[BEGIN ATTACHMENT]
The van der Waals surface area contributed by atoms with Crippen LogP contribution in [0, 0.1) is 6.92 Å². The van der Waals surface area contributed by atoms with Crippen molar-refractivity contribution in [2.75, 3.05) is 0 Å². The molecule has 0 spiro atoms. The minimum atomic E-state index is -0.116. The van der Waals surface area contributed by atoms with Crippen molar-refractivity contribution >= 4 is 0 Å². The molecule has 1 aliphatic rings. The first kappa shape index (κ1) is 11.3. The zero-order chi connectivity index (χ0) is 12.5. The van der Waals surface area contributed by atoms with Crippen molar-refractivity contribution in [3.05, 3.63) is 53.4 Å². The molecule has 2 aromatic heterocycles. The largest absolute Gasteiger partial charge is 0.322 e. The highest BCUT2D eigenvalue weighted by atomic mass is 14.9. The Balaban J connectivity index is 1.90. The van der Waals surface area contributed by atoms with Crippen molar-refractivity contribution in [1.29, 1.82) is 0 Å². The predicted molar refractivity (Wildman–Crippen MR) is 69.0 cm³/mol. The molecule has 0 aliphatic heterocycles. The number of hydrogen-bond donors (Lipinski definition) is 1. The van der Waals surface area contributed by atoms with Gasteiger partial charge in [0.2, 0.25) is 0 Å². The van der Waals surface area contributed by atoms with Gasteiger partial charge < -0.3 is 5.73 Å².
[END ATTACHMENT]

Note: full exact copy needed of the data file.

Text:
The van der Waals surface area contributed by atoms with Crippen LogP contribution in [0, 0.1) is 6.92 Å². The van der Waals surface area contributed by atoms with Crippen molar-refractivity contribution in [2.75, 3.05) is 0 Å². The molecule has 0 spiro atoms. The minimum atomic E-state index is -0.116. The van der Waals surface area contributed by atoms with Crippen molar-refractivity contribution >= 4 is 0 Å². The molecule has 1 aliphatic rings. The first kappa shape index (κ1) is 11.3. The zero-order chi connectivity index (χ0) is 12.5. The van der Waals surface area contributed by atoms with Crippen molar-refractivity contribution in [3.05, 3.63) is 53.4 Å². The molecule has 2 aromatic heterocycles. The largest absolute Gasteiger partial charge is 0.322 e. The highest BCUT2D eigenvalue weighted by atomic mass is 14.9. The Balaban J connectivity index is 1.90. The van der Waals surface area contributed by atoms with Crippen molar-refractivity contribution in [1.29, 1.82) is 0 Å². The predicted molar refractivity (Wildman–Crippen MR) is 69.0 cm³/mol. The molecule has 0 aliphatic heterocycles. The number of hydrogen-bond donors (Lipinski definition) is 1. The van der Waals surface area contributed by atoms with Gasteiger partial charge in [0.2, 0.25) is 0 Å². The van der Waals surface area contributed by atoms with Gasteiger partial charge < -0.3 is 5.73 Å².